It sparked a breathless finale to a tremendous match. Things began to turn a little nasty, understandable in such a highly-charged, emotional contest, with Mousa Dembele and Suarez going at it briefly which would later spill over after the final whistle.
A draw would perhaps have been a fair result, but this would be the home side’s day. On 83 minutes, a Liverpool attack was cleared towards Jermain Defoe, who subsequently lofted a terrible back-pass straight back into the danger area. Luis Suarez – like a tiger hunting for his prey – pounced and chested the ball beyond Assou-Ekotto, who then clumsily bundled Suarez to the turf.
A definite penalty. A crucial one also. Step forward Liverpool’s leader Steven Gerrard, whose cool right footed spot-kick nestled into the bottom right hand corner.
A tense finish, but Liverpool weren’t to be denied, victory was theirs.
An enthralling encounter and an enormous victory in the context of Liverpool’s development. Their first league victory against a top six side this season.
Credit to Tottenham. This is certainly a great side in the offing. Liverpool rode their luck and their victory was more a result of dogged determination and extreme guts as opposed to superior quality.
This was encapsulated by the introduction of Joe Allen. Rodgers’ canny change on the hour was certainly the turning point and the 22-year-old Welshman will take great confidence from that.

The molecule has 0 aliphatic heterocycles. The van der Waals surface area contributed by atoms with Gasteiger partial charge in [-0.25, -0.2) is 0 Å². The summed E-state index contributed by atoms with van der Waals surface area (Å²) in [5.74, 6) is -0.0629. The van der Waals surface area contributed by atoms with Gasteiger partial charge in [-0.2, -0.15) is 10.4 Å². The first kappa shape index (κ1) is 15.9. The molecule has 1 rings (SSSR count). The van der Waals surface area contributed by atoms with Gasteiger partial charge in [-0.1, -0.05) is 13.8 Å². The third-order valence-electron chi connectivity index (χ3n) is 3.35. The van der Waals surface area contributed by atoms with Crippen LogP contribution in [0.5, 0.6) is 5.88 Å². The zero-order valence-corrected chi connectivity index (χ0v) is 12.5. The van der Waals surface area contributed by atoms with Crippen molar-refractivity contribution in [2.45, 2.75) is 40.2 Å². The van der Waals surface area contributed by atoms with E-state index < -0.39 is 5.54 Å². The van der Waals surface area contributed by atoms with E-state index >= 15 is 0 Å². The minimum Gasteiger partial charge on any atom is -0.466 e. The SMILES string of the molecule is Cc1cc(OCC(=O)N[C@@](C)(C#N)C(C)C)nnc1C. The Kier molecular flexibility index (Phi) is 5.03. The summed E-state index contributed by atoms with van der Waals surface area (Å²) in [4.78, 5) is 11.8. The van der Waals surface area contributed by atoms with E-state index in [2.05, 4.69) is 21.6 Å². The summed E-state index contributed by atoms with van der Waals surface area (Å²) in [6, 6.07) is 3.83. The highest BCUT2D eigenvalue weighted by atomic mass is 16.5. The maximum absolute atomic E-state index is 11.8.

It’s hard to recall the last time Liverpool ‘won ugly’ like this. That’s what good teams do. And that’s what Liverpool are starting to become – just look at the stats.
Liverpool’s have won their last four games, scoring 15 goals in the process. Looking further back, they have played 13 games in 2013 and have scored 31 goals, an average of 2.4 goals per game.
Remarkably, not so long ago, Liverpool fans were complaining about the club’s lack of fire-power, but now, there’s been a complete reverse. It’s Liverpool’s defending which appears to be the club’s main concern, not helped by Jamie Carragher’s impending retirement.
If this Liverpool side can begin to find renewed frugality, they can start to realise their unquestionable potential. If they do become successful, they will look back at this victory with great fondness.
L4L Man of the Match: Stewart Downing. His recent form has lasted far too long for it to be termed a fluke. Downing is threatening a long-standing belief that his signing was a very expensive mistake. A tireless performance capped off by an immensely important goal. He just edges Suarez (who else?) who upstaged his Player of the Year rival Gareth Bale.